Suppose $\left\{ X_{n}\right\} _{n=1}^{\infty}$ is a Markov Chain taking real values. Are the following Markov Chains? $$Y_{n}=\sum_{i=1}^{n}X_{i} , Z_{n}=\left(X_{n},X_{n-1}\right)$$ Edit1 I removed some of the nonsense I wrote previously as it was quite wrong as pointed out by Lost1's answer.

Edit2 I have a followup question. Consider we now know that $Y_{n}$ is not necessarily a Markov Chain, what about about $Z_{n}=(Y_{n-1},Y_{n})$? My hopefully new found intuition tells me this should be a Markov chain since asking a question about pairs of $Y$ values is equivalent to a question about $X$ values. I tried to formalize it but I'm not sure whether my reasoning is correct: $$\mathbb{P}\left(Z_{n}=\left(y_{n-1},y_{n}\right)\,|\, Z_{n-1}=\left(y_{n-2},y_{n-1}\right),Z_{n-2}=\left(y_{n-3},y_{n-2}\right),...,Z_{2}=\left(y_{1},y_{2}\right)\right) =\mathbb{P}\left(Y_{n-1}=y_{n-1},Y_{n}=y_{n}\,|\, Y_{n-1}=y_{n-1},Y_{n-2}=y_{n-2},...,Y_{1}=y_{1}\right) =\mathbb{P}\left(X_{n}=y_{n}-y_{n-1}|\, X_{n-1}=y_{n-1}-y_{n-2},...,X_{1}=y_{2}-y_{1}\right)=\mathbb{P}\left(X_{n}=y_{n}-y_{n-1}|\, X_{n-1}=y_{n-1}-y_{n-2}\right) \overbrace{=}^{\dagger}\mathbb{P}\left(Y_{n-1}=y_{n-1},Y_{n}=y_{n}\,|\, Y_{n-1}=y_{n-1},Y_{n-2}=y_{n-2}\right)=\mathbb{P}\left(Z_{n}=\left(y_{n-1},y_{n}\right)\,|\, Z_{n-1}=\left(y_{n-1},y_{n-2}\right)\right) $$ Where the first two transitions are a result of the events in question being equivalent and the same for the last two transitions (this is the part I'm unsure of, in particular I'm not convinced of the marked equality).

I'd appreciate it if someone could tell me whether what I wrote is correct. appreciated.

  • $\begingroup$ Indeed, it is a markov chain, conditioning on previous two Y values is the same as conditioning Xn and Yn, which is enough to tell you where you currently are in the X chain, so you know the transition prob. $\endgroup$ – Lost1 Jul 4 '14 at 12:17
  • $\begingroup$ On the other hand, i dont think the step you highlighted is corrected. I will edit my answer later $\endgroup$ – Lost1 Jul 4 '14 at 12:19
  • $\begingroup$ i made an edit. $\endgroup$ – Lost1 Jul 4 '14 at 14:57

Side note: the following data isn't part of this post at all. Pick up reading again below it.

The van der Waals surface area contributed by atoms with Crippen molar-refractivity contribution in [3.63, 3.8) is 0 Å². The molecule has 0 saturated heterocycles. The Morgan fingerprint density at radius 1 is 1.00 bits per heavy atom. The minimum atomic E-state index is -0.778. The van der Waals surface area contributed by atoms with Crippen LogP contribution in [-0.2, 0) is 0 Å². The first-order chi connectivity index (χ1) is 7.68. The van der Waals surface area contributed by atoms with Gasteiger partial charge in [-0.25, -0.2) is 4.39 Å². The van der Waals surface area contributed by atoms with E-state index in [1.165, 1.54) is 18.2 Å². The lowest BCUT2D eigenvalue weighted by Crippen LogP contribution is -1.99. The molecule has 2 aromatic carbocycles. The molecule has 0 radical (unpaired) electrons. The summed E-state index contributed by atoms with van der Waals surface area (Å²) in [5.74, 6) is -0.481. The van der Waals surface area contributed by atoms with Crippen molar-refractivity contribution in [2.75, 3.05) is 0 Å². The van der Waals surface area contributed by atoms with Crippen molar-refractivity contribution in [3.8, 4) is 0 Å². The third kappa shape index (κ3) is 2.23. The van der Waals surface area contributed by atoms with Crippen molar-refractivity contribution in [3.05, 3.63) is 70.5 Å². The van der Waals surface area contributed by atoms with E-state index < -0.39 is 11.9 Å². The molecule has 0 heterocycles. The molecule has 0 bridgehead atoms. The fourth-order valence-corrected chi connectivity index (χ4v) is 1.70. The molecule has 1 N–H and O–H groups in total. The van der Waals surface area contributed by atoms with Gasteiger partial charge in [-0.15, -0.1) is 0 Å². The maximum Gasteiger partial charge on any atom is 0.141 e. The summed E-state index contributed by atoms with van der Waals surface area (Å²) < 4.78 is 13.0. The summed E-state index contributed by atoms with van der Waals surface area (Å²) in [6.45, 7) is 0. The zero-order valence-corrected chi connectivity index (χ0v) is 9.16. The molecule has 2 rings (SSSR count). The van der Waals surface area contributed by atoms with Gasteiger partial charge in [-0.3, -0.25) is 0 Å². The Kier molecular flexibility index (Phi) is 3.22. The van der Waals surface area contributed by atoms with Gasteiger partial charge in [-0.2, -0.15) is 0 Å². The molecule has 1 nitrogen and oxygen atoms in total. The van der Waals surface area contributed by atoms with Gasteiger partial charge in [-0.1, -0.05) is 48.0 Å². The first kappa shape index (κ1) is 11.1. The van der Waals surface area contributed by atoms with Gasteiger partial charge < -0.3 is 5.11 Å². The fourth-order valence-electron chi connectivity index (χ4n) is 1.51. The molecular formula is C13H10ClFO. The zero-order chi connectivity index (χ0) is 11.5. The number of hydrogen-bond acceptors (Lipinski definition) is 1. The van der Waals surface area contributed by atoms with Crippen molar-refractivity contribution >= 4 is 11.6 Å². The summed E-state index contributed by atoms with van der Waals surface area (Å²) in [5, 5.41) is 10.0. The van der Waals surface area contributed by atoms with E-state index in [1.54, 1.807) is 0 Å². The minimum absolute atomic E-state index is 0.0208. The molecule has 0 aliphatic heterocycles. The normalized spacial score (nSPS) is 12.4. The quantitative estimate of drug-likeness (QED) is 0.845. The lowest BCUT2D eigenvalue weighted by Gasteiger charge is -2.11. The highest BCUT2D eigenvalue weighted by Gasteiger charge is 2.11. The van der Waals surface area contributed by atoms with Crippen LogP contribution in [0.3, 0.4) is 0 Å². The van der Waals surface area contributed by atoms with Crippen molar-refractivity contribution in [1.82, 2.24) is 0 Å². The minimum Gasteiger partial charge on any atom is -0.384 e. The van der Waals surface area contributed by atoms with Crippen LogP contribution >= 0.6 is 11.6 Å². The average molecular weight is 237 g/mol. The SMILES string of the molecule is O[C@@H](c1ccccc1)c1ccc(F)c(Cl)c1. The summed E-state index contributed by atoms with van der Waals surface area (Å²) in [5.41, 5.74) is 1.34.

• $\begingroup$ It just occurred to me $(Y_n,X_n)$ and $(Y_n,Y_{n-1})$ are bijective can be mapped one-to-one. For your claim $(Y_n,Y_{n-1})$ is Markov, it is probability easier to make this observation and just show $(Y_n,X_n)$ is Markov, which is, imo, a little easier. $\endgroup$ – Lost1 Jul 4 '14 at 16:44

$Y_n$ is not a Markov Chain, $Z_n$ is a Markov Chain.

Your proof is clearly wrong. You can easily find an example where the Markov Chain is not a random walk

Even take the Markov Chain with two states: 1<->2 where $p_{12}=0.3=p_{21}$, $0.7=p_{11}=p_{22}$. Basically if you only know the sum up to time $n$, assuming that $Y_n\geq 2$, you don't know which state you are in, so you have no idea what the transition probability is.

$Z_n$ is clearly a Markov Chain. What $Z_n$ is doing is remembering an extra state. All the exciting things are actually happening in $X_n$. When conditioning $(X_n,X_{n-1})$ on $(X_{n-1},X_{n-2})$, it is the same as conditioning on $X_{n-1}$ by Markov property of $X$. the second component of $Z_n$ is a deterministic function of this! To make this waffle precise.

$P(Z_n=(a,b)|Z_{n-1}=(c,d)) = P(X_n=a, X_{n-1}=b|X_{n-1}=c,X_{n-2}=d)=P(X_n=a,X_{n-1}=b|X_{n-1}=b,X_{n-2}=d,... X_0=...)=P(X_n=a,X_{n-1}=b|Z_{n-1}=(b,d),Z_{n-2}=(...),...,Z_1=(...))= $

Note I used the Markov property of $X$ and the observation that conditioning on $X_0,...X_{n-1}$ is the same as conditioning on $Z_1$,...$Z_{n-1}$.

This is what I would do after the last line before the dagger.

$$P(X_n=y_n-y_{n-1}|X_{n-1}=y_{n-1}-y_{n-2}) =P(X_n=y_n-y_{n-1}|X_{n-1}=y_{n-1}-y_{n-2},Y_{n-1}=y_{n-1}) =P(X_n=y_n-y_{n-1}|Y_{n-1}=y_{n-1},Y_{n-2}=y_{n-2}) =P(X_n=y_n-y_{n-1},Y_{n-1}=y_{n-1}|Y_{n-1}=y_{n-1},Y_{n-2}=y_{n-2}) =P(Y_n=y_n,Y_{n-1}=y_{n-1}|Y_{n-1}=y_{n-1},Y_{n-2}=y_{n-2}) $$

Note where the first equality holds because $Y_{n-1}$ is a function of $X_1,...X_{n-1}$. I am using a consequence of the Markov property: Conditioning on functions of $X_1,...X_{n-1}$ and $X_{n-1}$ is the same as conditioning just on $X_{n-1}$. This is a standard argument if you are familiar with measure theory.

  • $\begingroup$ In the counterexample you suggested with the two state space is it enough to notice that $\mathbb{P}\left(Y_{3}=1\,|\, Y_{2}=1\right)>0=\mathbb{P}\left(Y_{3}=1\,|\, Y_{2}=1,Y_{1}=1\right)$ in order to deduce the sum is not a markov chain? $\endgroup$ – LlamaMan Jul 3 '14 at 23:43
  • $\begingroup$ @NewGuy How can $Y_2$ be $1$ when $X_i\geq 1$? but this is the right sort of line. Here is a simple one: $P(Y_3=4|Y_2=3,Y_1=2)=p_{11}$ and $P(Y=4|Y_2=3,Y_1=1)=p_{21}$ are different, so they cannot both equal to $P(Y_3=4|Y_2=3)$... $\endgroup$ – Lost1 Jul 3 '14 at 23:47
  • $\begingroup$ It seems to be the only case if $Y$ is also Markov is that $X_1$,... $X_n$ are i.i.d random variables... $\endgroup$ – Lost1 Jul 3 '14 at 23:49
  • $\begingroup$ Oops, I wrote it down with ${0,1}$ as the states instead of ${1,2}$ in which case $Y_{2}$ can be $1$ but the probability I wrote no longer equals zero. But obviously I see what you mean now, thanks! Oh and as as side note I liked the phrase "to make this waffle precise" :) $\endgroup$ – LlamaMan Jul 4 '14 at 0:13
  • 1
    $\begingroup$ Thanks for updating your reply! $\endgroup$ – LlamaMan Jul 4 '14 at 16:30

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